Summer Stripes

Check out the latest addition to our summer beach bags.  

the Boston Woman’s Design Workshop


Immigrants and Rising Econmic Opportunity

From an article in the NYT by Adam Davidson On Money

“It might seem intuitive that when there is an increase in the supply of workers, the ones who were here already will make less money or lose their jobs. Immigrants don’t just increase the supply of labor, though; they simultaneously increase demand for it, using the wages they earn to rent apartments, eat food, get haircuts, buy cellphones. That means there are more jobs building apartments, selling food, giving haircuts and dispatching the trucks that move those phones. Immigrants increase the size of the overall population, which means they increase the size of the economy. Logically, if immigrants were “stealing” jobs, so would every young person leaving school and entering the job market; countries should become poorer as they get larger. In reality, of course, the opposite happens.”


“Economists have shifted to studying how nations so quickly adjust to new arrivals. The leading scholar on this today is Giovanni Peri of the University of California, Davis, who has shown that immigrants tend to complement — rather than compete against — the existing work force. Take a construction site: Typically, Peri has found, immigrants with limited education perform many support tasks (moving heavy things, pouring cement, sweeping, painting), while citizens with more education focus on skilled work like carpentry, plumbing and electrical installation, as well as customer relations. The skilled native is able to focus on the most valuable tasks, while the immigrants help bring the price down for the overall project (it costs a lot to pay a highly trained carpenter to sweep up a work site). Peri argues, with strong evidence, that there are more native-born skilled craftspeople working today, not fewer, because of all those undocumented construction workers.”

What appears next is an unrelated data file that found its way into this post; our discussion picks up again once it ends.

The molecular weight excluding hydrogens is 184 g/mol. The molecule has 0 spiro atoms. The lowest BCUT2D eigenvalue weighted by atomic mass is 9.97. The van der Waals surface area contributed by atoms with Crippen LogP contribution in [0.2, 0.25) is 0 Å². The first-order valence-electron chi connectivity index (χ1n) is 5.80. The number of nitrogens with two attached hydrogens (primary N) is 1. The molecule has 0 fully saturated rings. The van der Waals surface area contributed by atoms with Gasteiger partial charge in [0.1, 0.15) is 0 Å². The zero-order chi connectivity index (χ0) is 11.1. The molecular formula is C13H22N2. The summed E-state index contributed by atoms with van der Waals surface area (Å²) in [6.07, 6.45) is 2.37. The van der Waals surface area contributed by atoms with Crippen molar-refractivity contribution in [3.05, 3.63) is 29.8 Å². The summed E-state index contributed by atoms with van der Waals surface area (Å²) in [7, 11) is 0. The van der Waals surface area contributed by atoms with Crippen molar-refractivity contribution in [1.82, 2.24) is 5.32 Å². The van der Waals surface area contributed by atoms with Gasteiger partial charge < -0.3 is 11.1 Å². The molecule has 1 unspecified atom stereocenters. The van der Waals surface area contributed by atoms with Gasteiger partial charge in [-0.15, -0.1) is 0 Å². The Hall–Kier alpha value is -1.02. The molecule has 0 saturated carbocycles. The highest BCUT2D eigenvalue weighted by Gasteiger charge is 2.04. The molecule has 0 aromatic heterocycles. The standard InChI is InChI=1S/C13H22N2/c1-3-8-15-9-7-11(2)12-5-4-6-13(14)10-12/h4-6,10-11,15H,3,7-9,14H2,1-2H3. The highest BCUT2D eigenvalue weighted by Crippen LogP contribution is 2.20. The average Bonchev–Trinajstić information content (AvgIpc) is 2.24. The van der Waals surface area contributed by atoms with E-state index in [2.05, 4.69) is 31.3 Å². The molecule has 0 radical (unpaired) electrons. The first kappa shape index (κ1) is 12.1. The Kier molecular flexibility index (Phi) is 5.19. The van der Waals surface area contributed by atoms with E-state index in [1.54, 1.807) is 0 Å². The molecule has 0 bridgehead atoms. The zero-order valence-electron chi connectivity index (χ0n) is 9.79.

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Stop Eating

How often do you find yourself eating until you feel stuffed?  Those of us who were brought up to “eat everything on your plate” have a tough time not cleaning our plates.  If you fall into this category and don’t want to waste food, simply plan ahead to save a portion of your meal for later.

I find it incredibly hard to stop eating something that tastes good, even after my body tells me I’m full and, in fact, the food doesn’t taste as good as it did with that first bite.  Here are some ideas for controlling how much you eat.

When you have the chance to fill your own plate, take small servings knowing that you can always go back for more. Having a second helping not only gratifies the cook, it makes you feel you have indulged without feeling gorged.  At restaurant where you are served a full plate, look at the plate and decide how much you are going to eat now, and how much you are going to save for later.  If you decide you’re going to take some home, it will encourage you to leave enough to make it worthwhile to package it up for a second meal.

Eat slowly. My friends and family are always complaining that I eat too slowly.  But this is one of the smartest ways to avoid overeating.  By eating slowly you give your mind and body a chance to register when you are full.  If you pay attention to this warning and stop eating when you are full, you will avoid that feeling of being stuffed.  And, as an added bonus, you’ll leave room for dessert!

If you are watching your weight, leaving the table feeling satiated but not miserable not only makes you feel better physically, it makes you feel better emotionally because you feel you have taken control of your life and are making good decisions that will lead to a more healthy life.

Healthy Snacks